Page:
* * * * * * * * * * * * * * * * * * * * * * * *
LINGUIST List logo Eastern Michigan University Wayne State University *
* People & Organizations * Jobs * Calls & Conferences * Publications * Language Resources * Text & Computer Tools * Teaching & Learning * Mailing Lists * Search *
* *


LINGUIST List 23.4808

Sun Nov 18 2012

Confs: Discourse Analysis, Syntax, Typology, General Ling/Germany

Editor for this issue: Xiyan Wang <xiyanlinguistlist.org>

Date: 16-Nov-2012
From: Diana Forker <diana.forkeruni-bamberg.de>
Subject: Agreement in Discourse
E-mail this message to a friend

Agreement in Discourse

Date: 01-Feb-2013 - 02-Feb-2013
Location: Bamberg, Germany
Contact: Diana Forker
Contact Email: < click here to access email >
Meeting URL: http://bamling-research.de/Vorlage/agreement.html

Linguistic Field(s): Discourse Analysis; General Linguistics; Syntax; Typology

Meeting Description:

The concept of agreement has played a key role for various domains of linguistic theory (morphology, syntax, semantics), and there are a number of different approaches to modeling it. However, there is still no generally accepted explanation or its function: Why should languages so often develop agreement in their grammars? In his seminal work on agreement, Corbett (2006: 274-275; see also Lehmann 1988, Levin 2001: 21-27, Kibrik 2011) proposes four possible functions of agreement, among which the most important are:

I. Agreement provides additional redundant (repeated) information to faciliate understanding for the hearer.
II. Agreement helps the hearer to keep track of the different referents in a discourse.

Remarkably, the two central claims (agreement is redundant, and agreement is referential) continue to be repeated in the literature, despite the fact that, with very few exceptions, neither has ever been subjected to more rigorous testing (cf. Siewierska 1998, Bickel 2003), and both clearly admit counter examples.

Questions to be addressed at the workshops are, among others:

- What does ‘rich agreement morphology’ mean?
- Does agreement fulfill primarily syntactic functions, or is it rather used to serve as referential device?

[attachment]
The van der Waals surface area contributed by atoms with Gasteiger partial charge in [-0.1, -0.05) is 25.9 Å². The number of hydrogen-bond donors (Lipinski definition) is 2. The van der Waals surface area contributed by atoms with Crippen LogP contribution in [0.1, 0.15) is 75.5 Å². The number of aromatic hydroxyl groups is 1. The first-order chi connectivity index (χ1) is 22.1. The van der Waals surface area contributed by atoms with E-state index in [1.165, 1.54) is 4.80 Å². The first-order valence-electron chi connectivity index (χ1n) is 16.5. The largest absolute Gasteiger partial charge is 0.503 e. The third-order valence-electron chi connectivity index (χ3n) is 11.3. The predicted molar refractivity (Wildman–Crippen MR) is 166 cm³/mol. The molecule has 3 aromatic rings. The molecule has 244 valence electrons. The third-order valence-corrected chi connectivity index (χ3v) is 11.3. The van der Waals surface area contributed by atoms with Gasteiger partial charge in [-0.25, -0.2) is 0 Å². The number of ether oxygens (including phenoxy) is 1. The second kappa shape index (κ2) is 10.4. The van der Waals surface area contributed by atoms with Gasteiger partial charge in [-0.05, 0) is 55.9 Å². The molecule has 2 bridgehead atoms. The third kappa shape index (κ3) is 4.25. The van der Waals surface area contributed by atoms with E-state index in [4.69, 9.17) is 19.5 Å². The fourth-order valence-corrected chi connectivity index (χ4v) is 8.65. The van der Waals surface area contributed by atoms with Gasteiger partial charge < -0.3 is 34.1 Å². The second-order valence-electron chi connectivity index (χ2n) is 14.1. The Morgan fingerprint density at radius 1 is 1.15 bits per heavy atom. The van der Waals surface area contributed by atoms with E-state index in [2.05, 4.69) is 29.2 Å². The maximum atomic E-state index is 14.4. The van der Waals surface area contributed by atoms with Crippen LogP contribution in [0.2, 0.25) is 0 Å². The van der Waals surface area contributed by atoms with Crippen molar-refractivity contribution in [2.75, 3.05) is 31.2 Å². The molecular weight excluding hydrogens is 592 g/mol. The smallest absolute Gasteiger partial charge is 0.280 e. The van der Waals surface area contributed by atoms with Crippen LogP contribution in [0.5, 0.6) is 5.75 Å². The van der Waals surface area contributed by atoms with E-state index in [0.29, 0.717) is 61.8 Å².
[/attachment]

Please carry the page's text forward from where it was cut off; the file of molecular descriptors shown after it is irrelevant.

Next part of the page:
- Which methods can be used to potentially demonstrate the referential function of agreement or its correlation with word order (Siewierska 1998)?
- Which methods do we have in order to count agreement markers in natural texts?
- What can cognitive approaches tell us about the function of agreement?
- How can we explain differences in referential density (Bickel 2003)?
- Is it possible to prove a correlation between referential density and agreement morphology?

References:

Bickel, Balthasar. 2003. Referential density in discourse and syntactic typology. Language 79, 708-736.
Corbett, Greville. 2006. Agreement. Cambridge: Cambridge University Press.
Kibrik, Andrej A. 2011. Reference in discourse. Oxford: Oxford University Press.
Lehmann, Christian. 1988. On the function of agreement. In Michael Barlow & Charles A. Ferguson (eds.) Agreement in natural language, 55-66. CSLI, Stanford.
Levin, Magnus. 2001. Agreement with collective nouns in English. (Lund Studies in English 103). Stockholm: Almqvist & Wiksell.
Siewierska, Anna. 1998. Variation in major constituent order: A global and a European perspective. In Anna Siewierska (ed.) Constituent order in the languages of Europe, 475-551. Berlin: Mouton de Gruyter.


Read more issues|LINGUIST home page|Top of issue



Page Updated: 18-Nov-2012

Supported in part by the National Science Foundation       About LINGUIST    |   Contact Us       ILIT Logo
While the LINGUIST List makes every effort to ensure the linguistic relevance of sites listed on its pages, it cannot vouch for their contents.